Once a genius, always a genius.
And Akshay Venkatesh, an Indian-born Australian mathematician has proved this by winning the prestigious Fields medal, also known as the Nobel prize for mathematics.
The Fields medals are awarded every four years to the most promising mathematicians under the age of 40. Venkatesh, a 36-year-old New Delhi born mathematician is one of the four winners this year.
He was honoured with the award at the International Congress of Mathematicians in Brazil's Rio de Janeiro. Each winner receives a cash prize of Canadian Dollar 15,000.
He moved to Perth, Australia with his parents at an age of two and has been winning awards and accolades since his school days. He won medals in International Physics and Math Olympiads at an age of just 11 years.
Venkatesh also became the youngest student to be accepted into the University of Western Australia when he was just 13 years old. He graduated with first-class honours in Pure Mathematics at 16, again the youngest to do so.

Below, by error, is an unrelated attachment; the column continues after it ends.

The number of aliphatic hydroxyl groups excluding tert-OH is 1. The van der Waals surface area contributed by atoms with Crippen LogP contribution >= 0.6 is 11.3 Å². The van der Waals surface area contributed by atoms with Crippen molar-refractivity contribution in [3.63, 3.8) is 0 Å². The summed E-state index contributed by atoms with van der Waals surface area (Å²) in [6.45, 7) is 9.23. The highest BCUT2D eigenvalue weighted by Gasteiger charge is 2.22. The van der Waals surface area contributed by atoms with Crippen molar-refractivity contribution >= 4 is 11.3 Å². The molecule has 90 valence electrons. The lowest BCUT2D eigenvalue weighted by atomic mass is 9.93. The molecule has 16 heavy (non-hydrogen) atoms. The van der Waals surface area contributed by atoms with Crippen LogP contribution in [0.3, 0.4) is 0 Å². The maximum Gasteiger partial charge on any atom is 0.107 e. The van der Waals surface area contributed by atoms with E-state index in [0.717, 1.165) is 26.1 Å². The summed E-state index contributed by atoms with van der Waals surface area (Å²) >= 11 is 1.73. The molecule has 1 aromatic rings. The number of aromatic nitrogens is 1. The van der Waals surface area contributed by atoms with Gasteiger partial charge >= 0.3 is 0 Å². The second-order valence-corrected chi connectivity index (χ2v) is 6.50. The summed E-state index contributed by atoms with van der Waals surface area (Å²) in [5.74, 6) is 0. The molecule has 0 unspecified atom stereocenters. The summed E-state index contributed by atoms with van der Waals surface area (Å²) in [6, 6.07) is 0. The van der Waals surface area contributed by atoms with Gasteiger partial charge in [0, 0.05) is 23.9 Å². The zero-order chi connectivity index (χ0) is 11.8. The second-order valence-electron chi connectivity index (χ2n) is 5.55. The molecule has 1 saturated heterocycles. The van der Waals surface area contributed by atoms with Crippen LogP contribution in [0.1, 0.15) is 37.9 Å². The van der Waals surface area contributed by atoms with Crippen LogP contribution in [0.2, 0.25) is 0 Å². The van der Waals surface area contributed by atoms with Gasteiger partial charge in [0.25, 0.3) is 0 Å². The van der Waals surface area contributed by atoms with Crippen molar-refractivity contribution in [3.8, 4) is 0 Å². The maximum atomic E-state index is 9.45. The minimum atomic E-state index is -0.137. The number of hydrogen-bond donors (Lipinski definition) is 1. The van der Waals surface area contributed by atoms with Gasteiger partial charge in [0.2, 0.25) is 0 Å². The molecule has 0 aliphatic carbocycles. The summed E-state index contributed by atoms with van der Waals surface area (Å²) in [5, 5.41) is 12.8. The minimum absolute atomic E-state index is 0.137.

He completed his PhD at an age of just 20. Since then, he has gone from holding a post-doctoral position at Massachusetts Institute of Technology to becoming a Clay Research Fellow and, now is a professor at Stanford University.
His research has been awarded from time to time. He has worked at the highest level in number theory, arithmetic geometry, topology, automorphic forms and ergodic theory, besides winning a host of other prestigious awards like the Ostrowski Prize, the Infosys Prize, the Salem Prize and the Sastra Ramanujan Prize.
Speaking at the award ceremony, Venkatesh said that doing math gave him a feeling of transcendence. He also said:
A lot of the time when you do math, you’re stuck, but at the same time there are all these moments where you feel privileged that you get to work with it.
You have this sensation of transcendence, you feel like you’ve been part of something really meaningful.